What's It About?

I get asked: what's your book's title, and what's it about?

The working title is: Expositor. The project investigates the world's oldest information visualization, a 3-metre tree diagram drawn up in the Roman Empire. This chart in Latin which sets out biblical genealogies from Adam to Jesus, intertwined with threads of Jewish political history, has been hidden in plain sight for centuries and has never been examined at book length before.

The original chart is now lost, but medieval copies allow us to reconstruct how this diagram might have looked. Its historic title is unknown, so it is nowadays code-named the "Great Stemma" (GS). You can see a provisional reconstruction of it online on my website, which serves as a long-term data-dump for my research (and is not especially easy to read).

The book will a good read. Using a narrative in the style of a documentary film, Expositor meets with investigators, proceeds from clue to clue, skirts dead ends, and climaxes at a solution which reveals  the origin of the GS. As the story unfolds, it emerges that the chart is five centuries older than previously thought, probably drawn with disciplined skill and careful design in about 420 AD.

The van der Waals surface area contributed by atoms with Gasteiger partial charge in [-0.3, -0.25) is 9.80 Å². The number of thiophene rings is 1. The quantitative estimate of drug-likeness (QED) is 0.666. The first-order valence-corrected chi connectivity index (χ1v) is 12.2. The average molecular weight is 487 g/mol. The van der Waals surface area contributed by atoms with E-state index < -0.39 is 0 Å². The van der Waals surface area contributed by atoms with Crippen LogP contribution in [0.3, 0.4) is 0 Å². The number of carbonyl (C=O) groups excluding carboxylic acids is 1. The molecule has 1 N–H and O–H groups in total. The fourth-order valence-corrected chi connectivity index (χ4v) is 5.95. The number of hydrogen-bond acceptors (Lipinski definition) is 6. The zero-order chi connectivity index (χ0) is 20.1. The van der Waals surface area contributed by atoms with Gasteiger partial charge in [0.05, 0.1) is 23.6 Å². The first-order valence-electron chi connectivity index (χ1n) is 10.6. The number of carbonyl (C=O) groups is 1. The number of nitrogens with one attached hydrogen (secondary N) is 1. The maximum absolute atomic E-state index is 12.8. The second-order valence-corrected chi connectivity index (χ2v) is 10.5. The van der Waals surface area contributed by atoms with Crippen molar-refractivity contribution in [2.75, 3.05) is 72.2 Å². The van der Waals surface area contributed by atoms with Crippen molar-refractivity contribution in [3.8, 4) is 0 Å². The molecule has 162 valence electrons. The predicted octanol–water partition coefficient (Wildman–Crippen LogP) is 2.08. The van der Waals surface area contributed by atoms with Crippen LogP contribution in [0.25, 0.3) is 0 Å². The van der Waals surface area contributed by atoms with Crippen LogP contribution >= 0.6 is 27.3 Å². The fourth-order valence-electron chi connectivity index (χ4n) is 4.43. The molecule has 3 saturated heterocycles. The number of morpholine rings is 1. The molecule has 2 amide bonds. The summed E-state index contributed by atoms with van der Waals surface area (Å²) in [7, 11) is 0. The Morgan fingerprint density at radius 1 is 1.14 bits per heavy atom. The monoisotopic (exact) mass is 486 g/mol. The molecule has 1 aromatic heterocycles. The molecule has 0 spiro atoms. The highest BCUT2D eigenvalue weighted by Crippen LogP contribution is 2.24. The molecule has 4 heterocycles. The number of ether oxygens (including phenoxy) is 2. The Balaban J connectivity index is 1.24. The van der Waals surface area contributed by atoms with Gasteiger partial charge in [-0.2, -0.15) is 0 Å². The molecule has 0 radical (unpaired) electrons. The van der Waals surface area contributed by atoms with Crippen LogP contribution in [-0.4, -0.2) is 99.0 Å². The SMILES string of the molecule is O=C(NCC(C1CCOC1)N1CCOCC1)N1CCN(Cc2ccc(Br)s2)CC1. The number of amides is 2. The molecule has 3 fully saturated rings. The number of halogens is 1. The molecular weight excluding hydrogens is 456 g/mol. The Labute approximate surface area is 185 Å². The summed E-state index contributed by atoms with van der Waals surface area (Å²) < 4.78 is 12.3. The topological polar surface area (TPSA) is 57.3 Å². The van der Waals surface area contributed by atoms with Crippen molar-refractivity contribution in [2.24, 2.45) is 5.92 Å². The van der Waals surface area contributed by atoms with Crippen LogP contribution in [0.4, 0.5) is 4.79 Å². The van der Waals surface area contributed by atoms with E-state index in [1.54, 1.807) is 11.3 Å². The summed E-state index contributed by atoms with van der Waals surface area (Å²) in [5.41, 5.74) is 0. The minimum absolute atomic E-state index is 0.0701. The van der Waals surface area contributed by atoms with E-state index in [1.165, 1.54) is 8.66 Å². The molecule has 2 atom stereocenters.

Expositor will propose that the GS was inspired not by maps or geometry, but by board games and the abacus, and relates how it was the progenitor of a 16th-century craze for genealogy as well as a remarkable Chinese chart, along with all our modern trees, timelines and mind-maps. The book culminates in a discussion of what it means to visualize information.

The Roman-era chart effectively invented a new technology, leading up to the graphic user interface used in every touch-screen today. I argue that diagrams and visual displays exploit the computing power of human vision to short-cut reasoning tasks. Cognitive science is only now able to grasp what a major shift in human culture this was. My research places that shift in the ancient world.

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